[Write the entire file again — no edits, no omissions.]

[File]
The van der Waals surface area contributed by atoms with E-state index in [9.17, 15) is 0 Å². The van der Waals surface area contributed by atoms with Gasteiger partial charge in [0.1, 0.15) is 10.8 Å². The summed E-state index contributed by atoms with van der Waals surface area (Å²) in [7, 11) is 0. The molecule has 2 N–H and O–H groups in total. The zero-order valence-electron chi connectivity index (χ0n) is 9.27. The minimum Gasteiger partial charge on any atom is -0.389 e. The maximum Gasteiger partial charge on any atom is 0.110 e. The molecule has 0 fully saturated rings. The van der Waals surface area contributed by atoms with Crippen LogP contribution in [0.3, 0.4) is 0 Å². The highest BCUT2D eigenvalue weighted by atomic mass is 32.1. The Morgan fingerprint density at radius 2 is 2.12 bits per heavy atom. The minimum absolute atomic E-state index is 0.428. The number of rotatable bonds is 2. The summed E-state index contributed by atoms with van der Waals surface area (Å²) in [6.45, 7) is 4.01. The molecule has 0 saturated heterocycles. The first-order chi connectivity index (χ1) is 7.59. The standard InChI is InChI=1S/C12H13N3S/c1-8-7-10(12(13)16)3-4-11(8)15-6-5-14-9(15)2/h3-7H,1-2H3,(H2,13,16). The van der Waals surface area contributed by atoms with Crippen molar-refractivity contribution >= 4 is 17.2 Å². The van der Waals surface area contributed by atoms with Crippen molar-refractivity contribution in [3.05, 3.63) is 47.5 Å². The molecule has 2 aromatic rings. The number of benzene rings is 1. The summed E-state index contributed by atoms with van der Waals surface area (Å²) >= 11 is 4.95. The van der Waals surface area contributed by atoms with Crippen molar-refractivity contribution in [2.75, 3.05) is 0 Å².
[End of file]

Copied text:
The van der Waals surface area contributed by atoms with E-state index in [9.17, 15) is 0 Å². The van der Waals surface area contributed by atoms with Gasteiger partial charge in [0.1, 0.15) is 10.8 Å². The summed E-state index contributed by atoms with van der Waals surface area (Å²) in [7, 11) is 0. The molecule has 2 N–H and O–H groups in total. The zero-order valence-electron chi connectivity index (χ0n) is 9.27. The minimum Gasteiger partial charge on any atom is -0.389 e. The maximum Gasteiger partial charge on any atom is 0.110 e. The molecule has 0 fully saturated rings. The van der Waals surface area contributed by atoms with Crippen LogP contribution in [0.3, 0.4) is 0 Å². The highest BCUT2D eigenvalue weighted by atomic mass is 32.1. The Morgan fingerprint density at radius 2 is 2.12 bits per heavy atom. The minimum absolute atomic E-state index is 0.428. The number of rotatable bonds is 2. The summed E-state index contributed by atoms with van der Waals surface area (Å²) in [6.45, 7) is 4.01. The molecule has 0 saturated heterocycles. The first-order chi connectivity index (χ1) is 7.59. The standard InChI is InChI=1S/C12H13N3S/c1-8-7-10(12(13)16)3-4-11(8)15-6-5-14-9(15)2/h3-7H,1-2H3,(H2,13,16). The van der Waals surface area contributed by atoms with Crippen molar-refractivity contribution >= 4 is 17.2 Å². The van der Waals surface area contributed by atoms with Crippen molar-refractivity contribution in [3.05, 3.63) is 47.5 Å². The molecule has 2 aromatic rings. The number of benzene rings is 1. The summed E-state index contributed by atoms with van der Waals surface area (Å²) >= 11 is 4.95. The van der Waals surface area contributed by atoms with Crippen molar-refractivity contribution in [2.75, 3.05) is 0 Å².